Fifth, remember you set the agenda. You don't have to talk to the press. If they ask you a question that you're not comfortable with, then you can refuse to answer. Sometimes saying nothing is better than saying something harmful. It's best in fact if you are doing an interview - radio, television, etc - to get a copy of the questions beforehand so you can prepare.
Sixth, if you DO get thrown a difficult question, you can choose to answer it or not. However if you can answer in a calm, reasonable manner, then do. If you are able to bring up facts, even better. For example, a 'controversial question' may be about why all cat feeders are crazy, unmarried women. If you are able to, then it would be a good time to contradict that and say that this is untrue and that caregivers cut across all races, genders and marital status. The more factual your comment, the less likely they are going to be able to drum it up into something 'controversial'.
Finally, always be polite and act reasonably. If you're going on television, dress sensibly. Wearing a t-shirt that says "the more I meet people, the more I like my cat" for example may be amusing to those of us who see it is a joke. To the general public however it may spell crazy cat person who doesn't care about people's concerns.
I am sure there are many other little pointers people who have dealt with the press can share. If you'd be willing to share some of those pointers, please do!
Tuesday, May 27, 2008
If something can be done to ensure that all feeders are responsible caregivers then there really won't be a problem. The issue is that often when letters like these are published, it focuses attention on the wrong thing - the dogs and not the feeders . Nothing is going to happen to the feeders. After all, not sterilising is not illegal. However irresponsible behaviour of the feeders is going to lead to more animals being killed.
It would be good if the responsible caregivers - both dog and cat caregivers - speak up about sterilisation and what behaviour should be practised. With one voice, they should decry the practices of irresponsible feeders - whether they feed dogs, cats, monkeys or lizards. If an animal is hungry, it will eat - it's not the cat or dog's fault that it didn't get sterilised obviously.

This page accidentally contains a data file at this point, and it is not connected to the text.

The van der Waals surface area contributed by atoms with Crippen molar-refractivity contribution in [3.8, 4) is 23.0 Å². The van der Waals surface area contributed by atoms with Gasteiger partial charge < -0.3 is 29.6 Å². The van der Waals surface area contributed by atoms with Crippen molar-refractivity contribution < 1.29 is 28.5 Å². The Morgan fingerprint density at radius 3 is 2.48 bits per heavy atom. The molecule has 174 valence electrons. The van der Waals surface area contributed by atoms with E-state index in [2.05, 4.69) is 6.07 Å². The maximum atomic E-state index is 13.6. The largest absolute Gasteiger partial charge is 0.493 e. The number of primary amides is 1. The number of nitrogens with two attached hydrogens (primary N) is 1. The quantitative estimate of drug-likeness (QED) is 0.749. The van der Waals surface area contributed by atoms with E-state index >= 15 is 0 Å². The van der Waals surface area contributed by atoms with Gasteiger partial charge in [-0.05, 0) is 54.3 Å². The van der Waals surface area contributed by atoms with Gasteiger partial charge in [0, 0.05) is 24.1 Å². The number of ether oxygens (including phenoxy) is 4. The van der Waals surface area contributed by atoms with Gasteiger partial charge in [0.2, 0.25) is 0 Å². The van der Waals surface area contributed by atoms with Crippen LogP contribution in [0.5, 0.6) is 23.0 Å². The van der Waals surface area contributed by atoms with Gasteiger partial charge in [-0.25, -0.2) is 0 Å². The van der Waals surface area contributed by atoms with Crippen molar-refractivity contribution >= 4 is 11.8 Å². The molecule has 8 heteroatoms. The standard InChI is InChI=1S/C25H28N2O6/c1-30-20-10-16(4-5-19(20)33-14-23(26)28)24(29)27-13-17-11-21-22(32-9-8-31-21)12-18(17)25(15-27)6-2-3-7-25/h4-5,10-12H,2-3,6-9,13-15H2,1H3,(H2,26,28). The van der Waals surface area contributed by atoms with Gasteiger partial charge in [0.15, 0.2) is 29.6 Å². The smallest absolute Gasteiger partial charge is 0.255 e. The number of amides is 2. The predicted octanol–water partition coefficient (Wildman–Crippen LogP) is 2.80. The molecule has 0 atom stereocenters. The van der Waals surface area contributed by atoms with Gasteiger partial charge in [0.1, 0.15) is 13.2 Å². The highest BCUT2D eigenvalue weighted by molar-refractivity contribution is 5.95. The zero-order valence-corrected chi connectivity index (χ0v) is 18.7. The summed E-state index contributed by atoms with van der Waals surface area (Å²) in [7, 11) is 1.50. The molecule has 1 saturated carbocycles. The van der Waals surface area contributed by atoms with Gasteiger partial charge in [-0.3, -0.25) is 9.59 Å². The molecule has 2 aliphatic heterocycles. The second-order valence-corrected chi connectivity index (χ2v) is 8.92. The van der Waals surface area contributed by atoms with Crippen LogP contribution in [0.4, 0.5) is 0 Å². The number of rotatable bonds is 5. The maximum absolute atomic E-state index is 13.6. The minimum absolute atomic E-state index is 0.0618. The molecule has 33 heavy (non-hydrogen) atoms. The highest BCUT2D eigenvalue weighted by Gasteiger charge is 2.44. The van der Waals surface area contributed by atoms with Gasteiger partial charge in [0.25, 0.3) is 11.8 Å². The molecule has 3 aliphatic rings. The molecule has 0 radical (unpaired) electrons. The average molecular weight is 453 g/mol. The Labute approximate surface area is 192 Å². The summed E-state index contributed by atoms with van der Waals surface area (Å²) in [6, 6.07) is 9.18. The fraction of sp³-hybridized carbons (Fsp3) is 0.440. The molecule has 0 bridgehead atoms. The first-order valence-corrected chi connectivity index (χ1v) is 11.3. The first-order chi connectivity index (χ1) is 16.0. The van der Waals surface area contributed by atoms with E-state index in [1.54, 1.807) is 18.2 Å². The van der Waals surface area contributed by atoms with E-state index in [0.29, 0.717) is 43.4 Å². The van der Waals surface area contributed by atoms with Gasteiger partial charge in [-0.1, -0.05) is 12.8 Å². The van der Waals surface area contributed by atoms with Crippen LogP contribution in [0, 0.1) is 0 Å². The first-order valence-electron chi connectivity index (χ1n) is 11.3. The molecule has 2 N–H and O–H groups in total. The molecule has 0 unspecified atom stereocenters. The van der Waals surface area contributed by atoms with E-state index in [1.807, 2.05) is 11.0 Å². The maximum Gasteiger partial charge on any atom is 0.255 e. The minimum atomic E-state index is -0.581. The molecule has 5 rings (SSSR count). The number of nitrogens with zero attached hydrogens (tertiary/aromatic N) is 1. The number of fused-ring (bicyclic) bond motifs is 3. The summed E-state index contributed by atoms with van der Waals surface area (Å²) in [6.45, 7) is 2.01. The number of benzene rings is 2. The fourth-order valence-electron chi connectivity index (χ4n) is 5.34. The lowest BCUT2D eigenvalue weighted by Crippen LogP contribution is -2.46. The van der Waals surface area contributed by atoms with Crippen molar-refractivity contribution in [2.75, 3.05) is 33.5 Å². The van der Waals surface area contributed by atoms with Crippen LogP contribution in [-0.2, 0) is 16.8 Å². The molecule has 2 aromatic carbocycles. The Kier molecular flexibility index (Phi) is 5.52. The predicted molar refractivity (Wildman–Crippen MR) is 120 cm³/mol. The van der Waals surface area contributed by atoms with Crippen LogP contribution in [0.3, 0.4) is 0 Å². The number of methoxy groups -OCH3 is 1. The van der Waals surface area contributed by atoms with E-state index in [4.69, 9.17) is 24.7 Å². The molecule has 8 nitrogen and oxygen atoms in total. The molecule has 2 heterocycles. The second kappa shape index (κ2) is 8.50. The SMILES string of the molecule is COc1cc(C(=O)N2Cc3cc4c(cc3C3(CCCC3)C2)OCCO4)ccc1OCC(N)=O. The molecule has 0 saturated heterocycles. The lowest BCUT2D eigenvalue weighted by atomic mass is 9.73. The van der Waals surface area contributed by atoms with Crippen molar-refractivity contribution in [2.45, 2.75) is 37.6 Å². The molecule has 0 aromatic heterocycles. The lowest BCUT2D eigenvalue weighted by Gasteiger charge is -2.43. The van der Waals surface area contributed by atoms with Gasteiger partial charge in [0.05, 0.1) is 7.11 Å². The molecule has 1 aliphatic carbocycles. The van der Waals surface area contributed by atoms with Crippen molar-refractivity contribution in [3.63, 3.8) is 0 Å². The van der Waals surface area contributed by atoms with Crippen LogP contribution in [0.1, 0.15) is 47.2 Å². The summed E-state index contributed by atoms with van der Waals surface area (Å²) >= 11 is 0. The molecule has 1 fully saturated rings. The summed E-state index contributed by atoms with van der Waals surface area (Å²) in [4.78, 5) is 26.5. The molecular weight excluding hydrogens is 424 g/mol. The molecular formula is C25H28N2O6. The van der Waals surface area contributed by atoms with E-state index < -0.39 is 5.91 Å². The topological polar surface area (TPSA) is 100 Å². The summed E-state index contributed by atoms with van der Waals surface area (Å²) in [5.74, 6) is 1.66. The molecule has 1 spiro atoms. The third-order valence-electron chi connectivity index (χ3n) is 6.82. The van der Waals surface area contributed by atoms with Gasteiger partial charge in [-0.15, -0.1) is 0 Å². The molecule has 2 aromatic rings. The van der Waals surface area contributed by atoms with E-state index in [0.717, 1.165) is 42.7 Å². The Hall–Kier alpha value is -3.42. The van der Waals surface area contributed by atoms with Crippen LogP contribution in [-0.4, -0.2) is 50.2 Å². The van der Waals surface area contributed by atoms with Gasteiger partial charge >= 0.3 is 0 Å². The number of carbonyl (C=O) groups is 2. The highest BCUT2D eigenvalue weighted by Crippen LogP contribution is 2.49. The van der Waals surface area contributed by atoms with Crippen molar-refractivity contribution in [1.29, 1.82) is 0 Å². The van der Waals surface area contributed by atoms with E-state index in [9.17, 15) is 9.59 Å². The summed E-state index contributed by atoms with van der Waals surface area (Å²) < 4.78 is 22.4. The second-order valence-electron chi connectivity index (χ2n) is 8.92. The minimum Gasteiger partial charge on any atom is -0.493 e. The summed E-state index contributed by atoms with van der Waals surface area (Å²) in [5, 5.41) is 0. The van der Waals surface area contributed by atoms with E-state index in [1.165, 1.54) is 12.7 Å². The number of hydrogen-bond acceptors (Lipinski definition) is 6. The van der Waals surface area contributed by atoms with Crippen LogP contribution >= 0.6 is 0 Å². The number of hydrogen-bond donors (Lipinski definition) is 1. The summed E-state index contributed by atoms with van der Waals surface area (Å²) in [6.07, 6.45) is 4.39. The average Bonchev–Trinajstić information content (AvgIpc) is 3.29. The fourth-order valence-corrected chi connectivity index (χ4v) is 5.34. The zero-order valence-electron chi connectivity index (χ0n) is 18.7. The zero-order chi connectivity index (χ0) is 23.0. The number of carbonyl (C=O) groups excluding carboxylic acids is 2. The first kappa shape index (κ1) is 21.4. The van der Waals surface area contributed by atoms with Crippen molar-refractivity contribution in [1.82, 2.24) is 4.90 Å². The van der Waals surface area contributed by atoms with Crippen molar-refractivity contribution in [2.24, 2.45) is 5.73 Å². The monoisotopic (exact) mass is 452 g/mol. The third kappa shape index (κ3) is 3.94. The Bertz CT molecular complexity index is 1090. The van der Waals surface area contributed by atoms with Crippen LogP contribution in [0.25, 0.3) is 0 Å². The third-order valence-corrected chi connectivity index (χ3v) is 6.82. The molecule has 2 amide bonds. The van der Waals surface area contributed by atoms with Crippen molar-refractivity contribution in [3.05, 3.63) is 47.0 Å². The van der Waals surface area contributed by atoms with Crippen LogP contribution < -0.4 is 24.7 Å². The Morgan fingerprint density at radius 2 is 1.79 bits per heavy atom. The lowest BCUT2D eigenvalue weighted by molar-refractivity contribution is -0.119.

Monday, May 26, 2008
Saturday, May 24, 2008
Unfortunately he is at it again with this new letter. Again he refuses to acknowledge that these aren't pet cats but community cats. Also I love how the vacuum effect is dismissed as 'not practical in our highly urbanised theory' - and some people say the same about evolution. Just because it doesn't suit your point of view doesn't mean it's not true because the facts speak for themselves. As I've said time and again, there shouldn't be ANY cats left in his estate if the vacuum effect isn't true.
Friday, May 23, 2008
Thursday, May 22, 2008
So should pets and community animals really be treated differently? I believe so. The reason obviously is that in terms of a pet, or companion animal, someone has decided to take this animal in, assume responsibility and will care for it. I would say it's similar to adopting a child - you can't then decide to let the child run riot without supervision because the child wasn't yours originally, or abandon the animal or child when you get tired of the responsibility.
On the other hand, community cats are on the street - no one 'owns' them. What they do have are a group of caregivers who are helping to take care of them. They help sterilise them, feed them, clean up responsibly and help to ensure they don't cause problems.
Now the problem arises usually when the boundaries between the two cross - for example, it's often the case that a home owner will allow a pet to roam, and this pet then defecates outside someone else's home. Then the community cat gets blamed. We've seen this played out time and again.
We can argue that people should get over their fear of pets, or community cats - but for some people that fear is deep-rooted. It doesn't necessarily mean that everyone frightened of cats or dogs want them killed (I used to be frightened of cats but I never wanted them to be killed), but here both community cat caregivers and pet owners can play an important role.
By choosing to feed somewhere more unobtrusive, it brings less attention to the cats - and will also mean the cats are less likely to run into people who are frightened of them.
Pet owners can remember to leash their dogs - and here's a thing that irks me no end, keep their cats in! If you know that the cat is defecating outside a neighbour's home, or there is a chance they might and you KNOW your neighbours are not okay with it, why would people not keep their cats in? I just heard of a case I tried to mediate with and the cat owner in this case refuses to keep her cats in. Her cats have been caught, sent to the AVA, she had them released and she still releases them. Why take the risk seriously?
Do I think her neighbour was right to trap and send her cats in to the AVA? Of course not. But knowing that her neighbour is doing this, why not keep the cats in? The neighbour complains that her cats are defecating in their garden - and she claims they do not, but as long as the cats are let out, this argument will never end.
It doesn't mean she can't continue to pursue whatever courses of action are available to her - but at the same time, keep your cat safe - and indoors! What happens if you're too late one day and your cat is killed? All the outrage in the world is not going to bring your cat home.